In its edition of 16 July 1915, the Western Gazette reported "Reliable information has now been received that Private Percy Matthews, of one of the Territorial Battalions of the Sherwood Foresters, and one of the sons of Mr J Matthews, of The Avenue, serving with the Army in France, has been killed. It would appear that the Battalion was on trench duty, and that Private Matthews, who was reported last week as “missing,” and some comrades were having tea outside on the reverse of the trench. A shell, which dropped short exploded over the party, killing Private Matthews, and others, and wounding more. He had been at the Front for some months and had taken part on some dangerous enterprises, one of which included work in listening patrols sent out at night in front of enemy trenches. The greatest sympathy has been expressed with Mr. and Mrs. Matthews and family in their loss."

Percy was interred at Sanctuary Wood Cemetery, Grave V.C.20, and his name is inscribed on the War Memorial in the Borough.


Percy lost two brothers in the war - Arthur Donald Taylor, known as Donald, and Wilfred Vernon.





Colonel Hall reviews the 5th, 6th, 7th and 8th (Territorial) Battalions, Sherwood Foresters at Buxton, Derbyshire during late 1914.


The Second Battle of Ypres, 22 April-25 May 1915.


Courtesy of Trevor Hawksworth

The Memorial Plaque commemorating Thomas Percy Matthews. Also known as Death Plaques, the plaques were made of bronze, and hence popularly known as the "Dead Man’s Penny", because of the similarity in appearance to the somewhat smaller penny coin. Diameter approx. 120mm, rim thickness approx. 4mm, weight approx. 333g. 1,355,000 plaques were issued, which used a total of 450 tons of bronze. They continued to be issued into the 1930s to commemorate people who died as a consequence of the war.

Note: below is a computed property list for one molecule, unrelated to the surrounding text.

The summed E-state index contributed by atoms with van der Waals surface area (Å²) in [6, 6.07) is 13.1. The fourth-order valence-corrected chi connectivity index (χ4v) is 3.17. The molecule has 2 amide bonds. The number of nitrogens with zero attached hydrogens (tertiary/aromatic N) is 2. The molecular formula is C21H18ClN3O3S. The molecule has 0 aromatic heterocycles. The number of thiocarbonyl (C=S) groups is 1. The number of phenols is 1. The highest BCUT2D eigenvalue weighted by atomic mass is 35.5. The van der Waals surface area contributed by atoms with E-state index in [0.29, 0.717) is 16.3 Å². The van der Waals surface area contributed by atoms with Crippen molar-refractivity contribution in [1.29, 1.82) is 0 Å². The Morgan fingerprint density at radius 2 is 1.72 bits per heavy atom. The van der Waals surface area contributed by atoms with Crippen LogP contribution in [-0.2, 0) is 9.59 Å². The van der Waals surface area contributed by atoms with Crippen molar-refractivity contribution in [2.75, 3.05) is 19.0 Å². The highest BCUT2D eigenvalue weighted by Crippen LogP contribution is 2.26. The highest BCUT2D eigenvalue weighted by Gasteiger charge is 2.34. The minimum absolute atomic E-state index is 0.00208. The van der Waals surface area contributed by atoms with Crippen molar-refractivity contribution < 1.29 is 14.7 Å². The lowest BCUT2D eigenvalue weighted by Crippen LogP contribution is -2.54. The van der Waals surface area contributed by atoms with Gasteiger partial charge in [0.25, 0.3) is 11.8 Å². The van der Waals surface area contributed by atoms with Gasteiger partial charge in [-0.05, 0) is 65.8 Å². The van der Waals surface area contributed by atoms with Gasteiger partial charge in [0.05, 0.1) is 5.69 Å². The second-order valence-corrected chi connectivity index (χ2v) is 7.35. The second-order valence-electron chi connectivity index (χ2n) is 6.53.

The medals are those awarded to Percy - Pip, Squeak and Wilfred are the affectionate names given to the three Great War campaign medals - the 1914-15 Star, British War Medal and Victory Medal respectively. These medals were primarily awarded to the Old Contemptibles (British Expeditionary Force) and by convention all three medals were worn together and in the same order from left to right when viewed from the front.

The Commonwealth War Graves Commission certificate in memory of Thomas Percy Matthews.


Thomas Percy Matthews' headstone.


Sanctuary Wood Cemetery, West-Vlaanderen, Belgium

There were three Commonwealth cemeteries at Sanctuary Wood before June 1916, all made in May-August 1915. The first two were on the western end of the wood, the third in a clearing further east. All were practically obliterated in the Battle of Mount Sorrel, but traces of the second were found and it became the nucleus of the present Sanctuary Wood Cemetery. At the Armistice, the cemetery contained 137 graves. Later, graves were brought in from the surrounding battlefields. There are now 1,989 Commonwealth servicemen of the First World War buried or commemorated in the cemetery. 1,353 of the burials are unidentified. Many graves, in all five plots, are identified in groups but not individually. The cemetery was designed by Sir Edwin Lutyens.